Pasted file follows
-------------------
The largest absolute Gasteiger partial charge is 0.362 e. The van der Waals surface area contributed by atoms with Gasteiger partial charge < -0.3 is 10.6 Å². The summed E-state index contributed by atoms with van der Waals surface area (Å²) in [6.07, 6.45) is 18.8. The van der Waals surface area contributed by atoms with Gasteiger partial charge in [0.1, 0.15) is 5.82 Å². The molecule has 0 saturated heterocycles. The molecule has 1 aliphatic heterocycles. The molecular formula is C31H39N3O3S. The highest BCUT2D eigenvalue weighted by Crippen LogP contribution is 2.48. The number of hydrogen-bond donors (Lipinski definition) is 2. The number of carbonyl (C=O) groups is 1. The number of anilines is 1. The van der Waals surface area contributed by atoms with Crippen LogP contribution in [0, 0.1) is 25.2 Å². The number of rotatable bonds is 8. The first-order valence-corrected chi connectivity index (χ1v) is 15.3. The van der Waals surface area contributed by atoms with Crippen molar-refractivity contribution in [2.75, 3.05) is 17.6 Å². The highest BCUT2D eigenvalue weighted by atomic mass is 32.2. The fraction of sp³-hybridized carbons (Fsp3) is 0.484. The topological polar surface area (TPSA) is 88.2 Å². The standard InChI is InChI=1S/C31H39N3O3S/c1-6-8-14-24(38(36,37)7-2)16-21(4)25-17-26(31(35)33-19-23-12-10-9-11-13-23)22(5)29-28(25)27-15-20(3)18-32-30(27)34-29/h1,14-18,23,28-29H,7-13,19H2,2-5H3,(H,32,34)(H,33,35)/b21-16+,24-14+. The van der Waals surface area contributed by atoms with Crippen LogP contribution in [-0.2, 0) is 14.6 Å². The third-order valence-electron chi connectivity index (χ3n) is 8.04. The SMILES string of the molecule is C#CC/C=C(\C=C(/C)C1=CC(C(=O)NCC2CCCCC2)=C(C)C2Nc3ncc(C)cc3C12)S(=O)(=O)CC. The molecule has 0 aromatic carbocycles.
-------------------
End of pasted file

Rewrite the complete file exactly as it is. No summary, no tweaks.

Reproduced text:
The largest absolute Gasteiger partial charge is 0.362 e. The van der Waals surface area contributed by atoms with Gasteiger partial charge < -0.3 is 10.6 Å². The summed E-state index contributed by atoms with van der Waals surface area (Å²) in [6.07, 6.45) is 18.8. The van der Waals surface area contributed by atoms with Gasteiger partial charge in [0.1, 0.15) is 5.82 Å². The molecule has 0 saturated heterocycles. The molecule has 1 aliphatic heterocycles. The molecular formula is C31H39N3O3S. The highest BCUT2D eigenvalue weighted by Crippen LogP contribution is 2.48. The number of hydrogen-bond donors (Lipinski definition) is 2. The number of carbonyl (C=O) groups is 1. The number of anilines is 1. The van der Waals surface area contributed by atoms with Crippen LogP contribution in [0, 0.1) is 25.2 Å². The number of rotatable bonds is 8. The first-order valence-corrected chi connectivity index (χ1v) is 15.3. The van der Waals surface area contributed by atoms with Crippen molar-refractivity contribution in [2.75, 3.05) is 17.6 Å². The highest BCUT2D eigenvalue weighted by atomic mass is 32.2. The fraction of sp³-hybridized carbons (Fsp3) is 0.484. The topological polar surface area (TPSA) is 88.2 Å². The standard InChI is InChI=1S/C31H39N3O3S/c1-6-8-14-24(38(36,37)7-2)16-21(4)25-17-26(31(35)33-19-23-12-10-9-11-13-23)22(5)29-28(25)27-15-20(3)18-32-30(27)34-29/h1,14-18,23,28-29H,7-13,19H2,2-5H3,(H,32,34)(H,33,35)/b21-16+,24-14+. The van der Waals surface area contributed by atoms with Crippen LogP contribution in [-0.2, 0) is 14.6 Å². The third-order valence-electron chi connectivity index (χ3n) is 8.04. The SMILES string of the molecule is C#CC/C=C(\C=C(/C)C1=CC(C(=O)NCC2CCCCC2)=C(C)C2Nc3ncc(C)cc3C12)S(=O)(=O)CC. The molecule has 0 aromatic carbocycles.